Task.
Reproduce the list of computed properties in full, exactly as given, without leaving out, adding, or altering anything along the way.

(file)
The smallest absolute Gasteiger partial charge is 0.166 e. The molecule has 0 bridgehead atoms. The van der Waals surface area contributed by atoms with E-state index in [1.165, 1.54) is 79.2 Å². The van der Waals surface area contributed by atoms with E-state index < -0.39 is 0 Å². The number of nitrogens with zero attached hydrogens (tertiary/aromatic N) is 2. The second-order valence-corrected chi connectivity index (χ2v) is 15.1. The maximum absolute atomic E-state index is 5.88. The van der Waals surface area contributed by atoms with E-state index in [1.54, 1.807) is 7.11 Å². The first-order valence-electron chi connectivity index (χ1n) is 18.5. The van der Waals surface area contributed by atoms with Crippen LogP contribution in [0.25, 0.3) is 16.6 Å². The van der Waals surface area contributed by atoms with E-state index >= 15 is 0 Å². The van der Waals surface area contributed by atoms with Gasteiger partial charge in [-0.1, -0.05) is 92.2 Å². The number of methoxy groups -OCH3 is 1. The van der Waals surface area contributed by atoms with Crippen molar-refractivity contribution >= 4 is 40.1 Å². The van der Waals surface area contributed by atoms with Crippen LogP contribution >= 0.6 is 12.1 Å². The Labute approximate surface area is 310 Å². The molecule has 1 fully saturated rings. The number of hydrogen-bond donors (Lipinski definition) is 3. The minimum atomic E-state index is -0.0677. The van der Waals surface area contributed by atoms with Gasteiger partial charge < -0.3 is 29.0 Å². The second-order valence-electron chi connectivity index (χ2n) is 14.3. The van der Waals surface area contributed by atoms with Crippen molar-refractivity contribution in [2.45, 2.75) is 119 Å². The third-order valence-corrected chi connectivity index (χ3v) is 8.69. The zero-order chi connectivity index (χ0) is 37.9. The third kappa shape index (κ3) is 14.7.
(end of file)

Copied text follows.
The smallest absolute Gasteiger partial charge is 0.166 e. The molecule has 0 bridgehead atoms. The van der Waals surface area contributed by atoms with E-state index in [1.165, 1.54) is 79.2 Å². The van der Waals surface area contributed by atoms with E-state index < -0.39 is 0 Å². The number of nitrogens with zero attached hydrogens (tertiary/aromatic N) is 2. The second-order valence-corrected chi connectivity index (χ2v) is 15.1. The maximum absolute atomic E-state index is 5.88. The van der Waals surface area contributed by atoms with E-state index in [1.54, 1.807) is 7.11 Å². The first-order valence-electron chi connectivity index (χ1n) is 18.5. The van der Waals surface area contributed by atoms with Crippen LogP contribution in [0.25, 0.3) is 16.6 Å². The van der Waals surface area contributed by atoms with E-state index >= 15 is 0 Å². The van der Waals surface area contributed by atoms with Gasteiger partial charge in [-0.1, -0.05) is 92.2 Å². The number of methoxy groups -OCH3 is 1. The van der Waals surface area contributed by atoms with Crippen molar-refractivity contribution >= 4 is 40.1 Å². The van der Waals surface area contributed by atoms with Crippen LogP contribution >= 0.6 is 12.1 Å². The Labute approximate surface area is 310 Å². The molecule has 1 fully saturated rings. The number of hydrogen-bond donors (Lipinski definition) is 3. The minimum atomic E-state index is -0.0677. The van der Waals surface area contributed by atoms with Gasteiger partial charge < -0.3 is 29.0 Å². The second-order valence-electron chi connectivity index (χ2n) is 14.3. The van der Waals surface area contributed by atoms with Crippen molar-refractivity contribution in [2.45, 2.75) is 119 Å². The third-order valence-corrected chi connectivity index (χ3v) is 8.69. The zero-order chi connectivity index (χ0) is 37.9. The third kappa shape index (κ3) is 14.7.